On our 6th day, Mike Schwartz and I motored off with Coboclo. Cobooclo is a serious minded fellow and a great guide. He is a hunter and his skills were on display today. Coboclo doesn't chat. His eyes are constantly scanning for sign. He poles very quietly and moves slowly. All traits I very much appreciate. In the morning, Coboclo put us on many big peacocks often in very shallow water. Mike, an old friend and excellent caster, had a bit of buck fever and I certainly cheesed my fair share of casts too. In all fairness, many of the fish we saw were in very shallow water and as a result, they were very vigilant and easy to spook with a less than perfect cast. We only connected with a few big fish and watched a big arapaima disappear after a few superb shots.
Mike (above) with a big butterfly peacock. We caught many of these beautiful fish. So many, we lost count. After a while, one lands them, appreciates their beauty, but hardly remembers the details as all attention is focused on the big tucanre peacocks. In certain areas, you could catch one on every cast. This species can certainly salvage a slow day!
After a much needed lunch, a quick nap and pep talk, Mike and I nailed it in the afternoon. I lost one fish as a result of poor rod management when the fish made a strong and unexpected dash under the boat, but for the most part, we made Coboclo's hard work pay off. We boated some big, brightly-colored peacocks. Ahhhh yes, redemption is a delicious thing!
For those contemplating a trip to the Agua Boa, below are a few of the flies we had success with on this morning. In a bit deeper or off color water, we used lots of flash and bigger flies. In shallow, clear water, we used a size smaller, lighter, less flashy flies:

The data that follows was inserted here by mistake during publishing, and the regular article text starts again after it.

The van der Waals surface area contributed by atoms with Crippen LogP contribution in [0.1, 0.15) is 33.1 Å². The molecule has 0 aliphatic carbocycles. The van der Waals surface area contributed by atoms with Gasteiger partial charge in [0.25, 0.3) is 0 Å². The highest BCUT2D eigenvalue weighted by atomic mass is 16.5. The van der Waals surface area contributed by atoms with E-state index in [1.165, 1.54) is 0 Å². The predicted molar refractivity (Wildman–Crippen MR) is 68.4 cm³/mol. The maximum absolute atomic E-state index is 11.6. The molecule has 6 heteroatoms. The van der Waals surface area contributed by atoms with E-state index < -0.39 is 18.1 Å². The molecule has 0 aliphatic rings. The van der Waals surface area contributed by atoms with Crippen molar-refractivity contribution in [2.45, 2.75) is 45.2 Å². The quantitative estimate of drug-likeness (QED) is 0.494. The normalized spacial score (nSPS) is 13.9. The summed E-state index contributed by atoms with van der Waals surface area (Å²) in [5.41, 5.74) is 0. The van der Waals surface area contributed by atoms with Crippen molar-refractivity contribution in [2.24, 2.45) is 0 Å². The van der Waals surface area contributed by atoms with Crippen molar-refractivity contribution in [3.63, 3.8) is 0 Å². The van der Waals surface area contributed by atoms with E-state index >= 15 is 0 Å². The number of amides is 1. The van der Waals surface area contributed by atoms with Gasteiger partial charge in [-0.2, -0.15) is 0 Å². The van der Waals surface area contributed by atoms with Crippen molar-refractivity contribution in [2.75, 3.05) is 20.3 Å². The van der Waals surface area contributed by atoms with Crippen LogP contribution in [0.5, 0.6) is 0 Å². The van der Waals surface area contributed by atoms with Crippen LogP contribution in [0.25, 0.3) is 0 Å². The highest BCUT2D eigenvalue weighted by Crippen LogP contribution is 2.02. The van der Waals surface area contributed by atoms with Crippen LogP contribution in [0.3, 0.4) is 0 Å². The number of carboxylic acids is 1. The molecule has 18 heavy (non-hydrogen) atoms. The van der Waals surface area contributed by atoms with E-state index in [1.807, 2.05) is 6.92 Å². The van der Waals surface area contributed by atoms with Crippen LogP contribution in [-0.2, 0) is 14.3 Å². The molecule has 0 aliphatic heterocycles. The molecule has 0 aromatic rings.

By the time we turned for home at the end of the day, Mike and I had indeed retrieved a great day from a slow start. Mike and I always have fun together, but the addition of quite a few large fish definitely made for even a better day. Sadly, tomorrow would be our last day. We would have to make the most of it.
Doug Jeffries and I fished together again on our last day. We were both feeling very mellow after six excellent days of fishing. We went downriver with Bacaba hoping to find some good fishing, but also to just enjoy the wonders of the Amazon before we had to wait another year to see it again. On this day, we fished an extensive lagoon system and the fishing was again terrific. My first fish was a beast that charged my fly in two feet of water. The 14-15 lb. fish voraciously attacked my fly putting on full display the width of its impressive mouth. Doug soon added another and I soon contributed a big spotted (or paca peacock) to the days' tally. This is the way the day went. By the time we were ready to quit and head home, we had had another great day. As we reached the mouth of the stream where it met the main Agua Boa, Bacaba had seen a peacock tail sticking out from under a log. He spent the next 15 minutes catching this fish with his hands while Doug fished the main Agua Boa catching wolf fish, piranha and bicuda one after another.
Doug helps Bacaba pole the skiff up the small stream into the lagoon.
Piranha are amazing creatures... ...and I'll add delicious
sun bittern shows off his...
...dramatic eye spots that ward off predators.
The caracara calls the tapir and the tapir answers... both use a similar high pitched whistle to call each other. The tapir is arranging an appointment to have parasites removed from his coat. AMAZING!
Bacaba's peacock caught with his hands!
Now it was time to pack up and go home, but the Amazon had one last surprise for us. In the next post, what Mike and Kristie Schwartz, along with their guide Jopseph, found on the way home.